I'll post some pics of the mandala I made. I guess I never got around to that before. I had to net it so its made it a bit ugly since the netting was just whatever I had laying around. Thanks for the wishes!

    aneurine
     
  5. aneurine

    aneurine Junior Member

    Joined:
    Apr 18, 2013
    Messages:
    36
    Likes Received:
    0
    Trophy Points:
    0
    View attachment 1781 View attachment 1783 View attachment 1782 View attachment 1779

    where there are flowers = mandala garden now, no flowers = first setup 3 months ago... of course. NB: road now bitumened too! Mandala garden looking pretty with the borage, nasturtiums, seeded chinese cabbage, alliums going to seed etc, but needs attention. Needs a whole lot of soil and whatever else added. I found out shoalhaven council has a waste recycling site 16min drive from here and they make a 'composted' green waste product... maybe Ill get a few uteloads of that and dump it on top and lasagne it with other things. Its just not much fun planting into it at the moment. Also think maybe some polypipe bent over it in an X from above and covered with a continuous netting might look a tad nicer. Ideas? anyone? I actually wanted it to be the kitchen garden but I'm thinking it can be the perennial kitchen garden, and another raised bed can be outside the kitchen for standard salad stuff and herbs.
     

    Attached Files:

  6. eco4560

    eco4560 New Member

    Joined:
    Feb 9, 2009
    Messages:
    5,925
    Likes Received:
    8
    Trophy Points:
    0
    I'd be a bit cautious with the councils composted green waste - you may bring a bunch of weeds and pathogens onto site. Making your own is easy and can be inexpensive with the right choice of ingredients.
     
  7. Three Happy Aussies

    Three Happy Aussies Junior Member

    Joined:
    Aug 26, 2013
    Messages:
    17
    Likes Received:
    0
    Trophy Points:
    0
    Hi Aneurine,

    We are now located North of Bulahdelah NSW (previously Cronulla then Sylvania). God it sounds like our families were seperated at birth literally...lol. Virtually the same thing has happened to us that has to you. We moved into our new home in March of this year only to find that the old owner (lovely lady but a bit of a horder) had left us with approx 26 trailer loads of crap, the septic had according to the lovely guy who came to fix it "never" been emptied, the roof was leaking in about a million places, the water tank wasn't filling because the guttering was all falling off an/or not connected oh and like you our driveway which is down hill of the house itself turned into a bog that only the meanest of 4X4's could get up (luckily we have one of those...lol)....the winds oh the winds... well they almost lifted 140 year old roof right off or at least that's what it felt like although the whole house is built very heavily out of hardwood which the termites seem to like but seems to also be very very strong so thank god for small favours...lol.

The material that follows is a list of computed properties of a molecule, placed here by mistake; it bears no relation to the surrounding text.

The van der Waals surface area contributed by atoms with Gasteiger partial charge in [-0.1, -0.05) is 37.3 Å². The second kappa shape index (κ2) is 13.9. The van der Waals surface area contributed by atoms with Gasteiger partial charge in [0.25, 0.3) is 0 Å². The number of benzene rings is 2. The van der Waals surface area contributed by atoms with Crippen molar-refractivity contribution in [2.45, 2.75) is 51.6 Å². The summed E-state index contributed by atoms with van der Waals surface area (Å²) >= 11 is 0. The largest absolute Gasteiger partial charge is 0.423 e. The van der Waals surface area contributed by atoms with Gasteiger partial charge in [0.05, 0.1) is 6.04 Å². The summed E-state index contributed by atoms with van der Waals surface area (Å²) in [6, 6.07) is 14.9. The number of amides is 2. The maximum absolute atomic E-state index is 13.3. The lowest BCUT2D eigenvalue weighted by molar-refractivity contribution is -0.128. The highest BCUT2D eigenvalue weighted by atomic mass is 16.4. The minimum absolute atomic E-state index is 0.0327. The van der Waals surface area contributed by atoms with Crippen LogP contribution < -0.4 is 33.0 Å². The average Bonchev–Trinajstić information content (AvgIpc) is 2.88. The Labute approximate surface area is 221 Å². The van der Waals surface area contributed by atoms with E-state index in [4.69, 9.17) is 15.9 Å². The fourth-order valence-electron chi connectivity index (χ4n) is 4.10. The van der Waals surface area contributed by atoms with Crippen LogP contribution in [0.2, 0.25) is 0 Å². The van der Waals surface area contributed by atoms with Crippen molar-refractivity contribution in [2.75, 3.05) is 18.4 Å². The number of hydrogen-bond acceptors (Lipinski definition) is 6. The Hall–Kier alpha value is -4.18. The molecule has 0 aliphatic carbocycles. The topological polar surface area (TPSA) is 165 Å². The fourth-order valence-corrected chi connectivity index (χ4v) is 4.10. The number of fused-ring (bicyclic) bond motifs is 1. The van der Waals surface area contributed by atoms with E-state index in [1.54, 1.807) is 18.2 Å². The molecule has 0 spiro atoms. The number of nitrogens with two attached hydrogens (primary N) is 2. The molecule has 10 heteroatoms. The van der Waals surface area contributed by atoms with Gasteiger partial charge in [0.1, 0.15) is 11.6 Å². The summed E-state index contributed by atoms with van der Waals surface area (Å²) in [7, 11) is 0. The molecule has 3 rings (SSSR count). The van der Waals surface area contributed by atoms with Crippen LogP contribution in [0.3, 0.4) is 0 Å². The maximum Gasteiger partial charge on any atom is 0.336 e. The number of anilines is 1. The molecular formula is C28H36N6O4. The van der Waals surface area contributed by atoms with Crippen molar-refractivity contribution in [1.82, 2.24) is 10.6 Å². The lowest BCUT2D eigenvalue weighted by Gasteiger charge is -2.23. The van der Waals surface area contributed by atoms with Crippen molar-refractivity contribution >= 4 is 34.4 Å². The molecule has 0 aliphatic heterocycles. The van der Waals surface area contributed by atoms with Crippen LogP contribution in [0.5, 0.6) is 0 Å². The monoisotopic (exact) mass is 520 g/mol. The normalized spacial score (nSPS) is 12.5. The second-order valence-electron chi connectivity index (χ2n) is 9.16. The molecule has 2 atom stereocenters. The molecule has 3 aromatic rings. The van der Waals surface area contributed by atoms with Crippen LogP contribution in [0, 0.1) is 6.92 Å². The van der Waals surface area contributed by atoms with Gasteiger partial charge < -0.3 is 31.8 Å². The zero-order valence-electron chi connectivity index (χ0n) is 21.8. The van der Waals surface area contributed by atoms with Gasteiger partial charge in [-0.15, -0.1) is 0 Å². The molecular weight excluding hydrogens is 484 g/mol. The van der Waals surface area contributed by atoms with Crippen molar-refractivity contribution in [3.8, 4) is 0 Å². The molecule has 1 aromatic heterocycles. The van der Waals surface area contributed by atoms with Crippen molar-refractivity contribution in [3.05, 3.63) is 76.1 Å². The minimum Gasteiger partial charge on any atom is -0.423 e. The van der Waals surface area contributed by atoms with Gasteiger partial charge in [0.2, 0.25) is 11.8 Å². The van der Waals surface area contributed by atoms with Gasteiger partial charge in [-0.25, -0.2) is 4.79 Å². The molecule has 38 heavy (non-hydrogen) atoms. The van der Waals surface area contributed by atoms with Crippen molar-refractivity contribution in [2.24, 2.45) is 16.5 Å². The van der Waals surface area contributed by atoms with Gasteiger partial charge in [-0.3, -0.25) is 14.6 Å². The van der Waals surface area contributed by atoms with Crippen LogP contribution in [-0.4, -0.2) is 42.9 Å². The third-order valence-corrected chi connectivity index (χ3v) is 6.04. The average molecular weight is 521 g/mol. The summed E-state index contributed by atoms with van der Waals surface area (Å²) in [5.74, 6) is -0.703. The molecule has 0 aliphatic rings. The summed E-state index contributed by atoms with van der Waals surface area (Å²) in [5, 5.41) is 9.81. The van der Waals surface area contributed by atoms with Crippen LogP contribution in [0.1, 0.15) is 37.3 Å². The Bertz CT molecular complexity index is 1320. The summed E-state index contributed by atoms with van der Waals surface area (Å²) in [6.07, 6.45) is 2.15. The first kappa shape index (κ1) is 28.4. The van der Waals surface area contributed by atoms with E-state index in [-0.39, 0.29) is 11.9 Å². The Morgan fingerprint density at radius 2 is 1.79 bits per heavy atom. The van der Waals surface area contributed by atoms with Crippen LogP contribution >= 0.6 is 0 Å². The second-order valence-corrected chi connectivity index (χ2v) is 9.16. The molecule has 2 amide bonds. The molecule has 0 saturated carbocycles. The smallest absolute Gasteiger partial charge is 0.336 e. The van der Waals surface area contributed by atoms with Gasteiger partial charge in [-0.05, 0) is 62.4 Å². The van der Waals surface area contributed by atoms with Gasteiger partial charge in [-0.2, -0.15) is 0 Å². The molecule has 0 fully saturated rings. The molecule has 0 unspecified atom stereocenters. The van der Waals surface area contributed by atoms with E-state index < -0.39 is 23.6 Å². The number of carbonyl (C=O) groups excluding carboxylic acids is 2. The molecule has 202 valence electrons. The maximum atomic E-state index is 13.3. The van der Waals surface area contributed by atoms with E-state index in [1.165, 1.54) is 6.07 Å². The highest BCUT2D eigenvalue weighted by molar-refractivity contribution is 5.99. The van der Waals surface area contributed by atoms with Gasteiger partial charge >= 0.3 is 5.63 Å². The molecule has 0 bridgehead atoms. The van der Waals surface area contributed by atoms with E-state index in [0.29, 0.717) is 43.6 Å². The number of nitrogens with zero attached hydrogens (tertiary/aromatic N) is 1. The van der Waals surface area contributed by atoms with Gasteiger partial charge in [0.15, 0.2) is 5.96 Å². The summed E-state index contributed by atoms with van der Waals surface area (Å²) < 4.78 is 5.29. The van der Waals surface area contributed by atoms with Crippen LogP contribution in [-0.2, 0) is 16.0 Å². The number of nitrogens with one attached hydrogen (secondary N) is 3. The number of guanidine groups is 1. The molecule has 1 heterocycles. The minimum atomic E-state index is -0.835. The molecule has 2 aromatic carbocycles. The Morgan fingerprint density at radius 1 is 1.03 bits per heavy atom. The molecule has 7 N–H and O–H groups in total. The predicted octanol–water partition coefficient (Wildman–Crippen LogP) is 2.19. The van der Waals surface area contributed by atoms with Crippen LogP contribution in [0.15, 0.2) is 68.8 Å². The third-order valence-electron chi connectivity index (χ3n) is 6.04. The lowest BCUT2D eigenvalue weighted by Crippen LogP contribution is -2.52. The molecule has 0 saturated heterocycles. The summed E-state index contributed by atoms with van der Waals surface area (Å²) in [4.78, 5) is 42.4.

Like you we don't show up on any maps, council diagrams, electricity, postal or RTA listings so apparently we don't exist.... however sunny side of this is that a) we reckon we can rename our laneway whatever we damn well please, b) no records of our place means we can do what we please c) Aust Post give us a free Post Office box (because mail doesn't come to us) and d) we get a break from the electricity company because of "frequent outages" and our rural location....lol (thanks wind). So there is a silver lining to every cloud.... Also the soil at ours is absolutely amazing and choc full of lovely wormies. We've already planted herbs which previously resided in a shallow pallet planter box hubby designed for our old apartment in the Shire and they have just grown like Jack threw magic beans in the ground so we hold out huge hopes for the Perma Garden once we've got the fence sorted out....

    Hubby hasn't crashed into a fallen tree yet (not for want of trying as we live in the middle of a national forest) but he has had a few narrow misses with Roo's, Possums and the odd cow....lol. That said however on his one hour drive to the dreaded day job each way each day he has broken down twice with broken timing belts but luckily again both times were right beside the RTA Truck check station so he had somewhere easy to pull in and fix it (he's getting very used to changing them now and carry's around a tool box in the boot....lol).

    All in all though we are blissfully happy and as much as we loved the shire we love our little farm soooooo much more.... and we are only a little bit jealous (ok a lot) of you living near the amazing Kangaroo/Jamberoo Valley's (the view from some of those lookouts up your way makes you want to cry.... Prior to The Bear (aka our 1yr old Alegra) arriving we used to jump on the motorbike and go riding up through there.... some very hairy turns but god the beauty made it all worth it and the pies at the top even more so...lol

    Feel free to get in touch if your ever up our way... although our garden isn't very ummmm started yet... we have big plans and we are positive it will be an oasis of calm and yummy food very shortly...:rofl: